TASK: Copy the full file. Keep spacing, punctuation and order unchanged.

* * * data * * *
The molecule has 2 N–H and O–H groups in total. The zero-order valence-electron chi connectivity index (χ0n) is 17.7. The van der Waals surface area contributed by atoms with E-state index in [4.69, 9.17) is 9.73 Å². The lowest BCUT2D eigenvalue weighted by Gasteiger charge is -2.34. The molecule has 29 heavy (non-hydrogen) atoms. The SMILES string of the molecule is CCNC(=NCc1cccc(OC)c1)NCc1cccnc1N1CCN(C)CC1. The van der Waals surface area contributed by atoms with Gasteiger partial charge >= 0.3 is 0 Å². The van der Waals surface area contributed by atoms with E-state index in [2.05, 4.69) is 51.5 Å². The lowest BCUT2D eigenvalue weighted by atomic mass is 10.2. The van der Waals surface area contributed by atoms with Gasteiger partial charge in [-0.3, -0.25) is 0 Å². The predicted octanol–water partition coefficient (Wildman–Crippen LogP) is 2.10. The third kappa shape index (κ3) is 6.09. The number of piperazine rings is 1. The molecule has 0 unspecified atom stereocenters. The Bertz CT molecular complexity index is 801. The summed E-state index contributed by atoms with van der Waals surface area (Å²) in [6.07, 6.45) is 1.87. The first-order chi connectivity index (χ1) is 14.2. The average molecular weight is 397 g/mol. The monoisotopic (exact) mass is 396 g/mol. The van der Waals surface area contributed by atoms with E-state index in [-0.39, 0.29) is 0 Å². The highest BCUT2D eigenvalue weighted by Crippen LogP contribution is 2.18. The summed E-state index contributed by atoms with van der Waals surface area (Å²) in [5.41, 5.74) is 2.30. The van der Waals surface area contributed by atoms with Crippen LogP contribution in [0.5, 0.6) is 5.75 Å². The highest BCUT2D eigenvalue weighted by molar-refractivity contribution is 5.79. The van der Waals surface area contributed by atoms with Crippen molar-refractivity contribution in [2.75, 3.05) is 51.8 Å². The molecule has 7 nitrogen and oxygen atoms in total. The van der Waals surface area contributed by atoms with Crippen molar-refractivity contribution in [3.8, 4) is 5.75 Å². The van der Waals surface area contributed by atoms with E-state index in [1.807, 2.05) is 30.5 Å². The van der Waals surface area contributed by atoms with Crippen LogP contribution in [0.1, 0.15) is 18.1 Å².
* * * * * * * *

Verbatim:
The molecule has 2 N–H and O–H groups in total. The zero-order valence-electron chi connectivity index (χ0n) is 17.7. The van der Waals surface area contributed by atoms with E-state index in [4.69, 9.17) is 9.73 Å². The lowest BCUT2D eigenvalue weighted by Gasteiger charge is -2.34. The molecule has 29 heavy (non-hydrogen) atoms. The SMILES string of the molecule is CCNC(=NCc1cccc(OC)c1)NCc1cccnc1N1CCN(C)CC1. The van der Waals surface area contributed by atoms with Gasteiger partial charge >= 0.3 is 0 Å². The van der Waals surface area contributed by atoms with E-state index in [2.05, 4.69) is 51.5 Å². The lowest BCUT2D eigenvalue weighted by atomic mass is 10.2. The van der Waals surface area contributed by atoms with Gasteiger partial charge in [-0.3, -0.25) is 0 Å². The predicted octanol–water partition coefficient (Wildman–Crippen LogP) is 2.10. The third kappa shape index (κ3) is 6.09. The number of piperazine rings is 1. The molecule has 0 unspecified atom stereocenters. The Bertz CT molecular complexity index is 801. The summed E-state index contributed by atoms with van der Waals surface area (Å²) in [6.07, 6.45) is 1.87. The first-order chi connectivity index (χ1) is 14.2. The average molecular weight is 397 g/mol. The monoisotopic (exact) mass is 396 g/mol. The van der Waals surface area contributed by atoms with E-state index in [-0.39, 0.29) is 0 Å². The highest BCUT2D eigenvalue weighted by Crippen LogP contribution is 2.18. The summed E-state index contributed by atoms with van der Waals surface area (Å²) in [5.41, 5.74) is 2.30. The van der Waals surface area contributed by atoms with Crippen LogP contribution in [0.5, 0.6) is 5.75 Å². The highest BCUT2D eigenvalue weighted by molar-refractivity contribution is 5.79. The van der Waals surface area contributed by atoms with Crippen molar-refractivity contribution in [2.75, 3.05) is 51.8 Å². The molecule has 7 nitrogen and oxygen atoms in total. The van der Waals surface area contributed by atoms with Crippen molar-refractivity contribution in [3.8, 4) is 5.75 Å². The van der Waals surface area contributed by atoms with E-state index in [1.807, 2.05) is 30.5 Å². The van der Waals surface area contributed by atoms with Crippen LogP contribution in [0.1, 0.15) is 18.1 Å².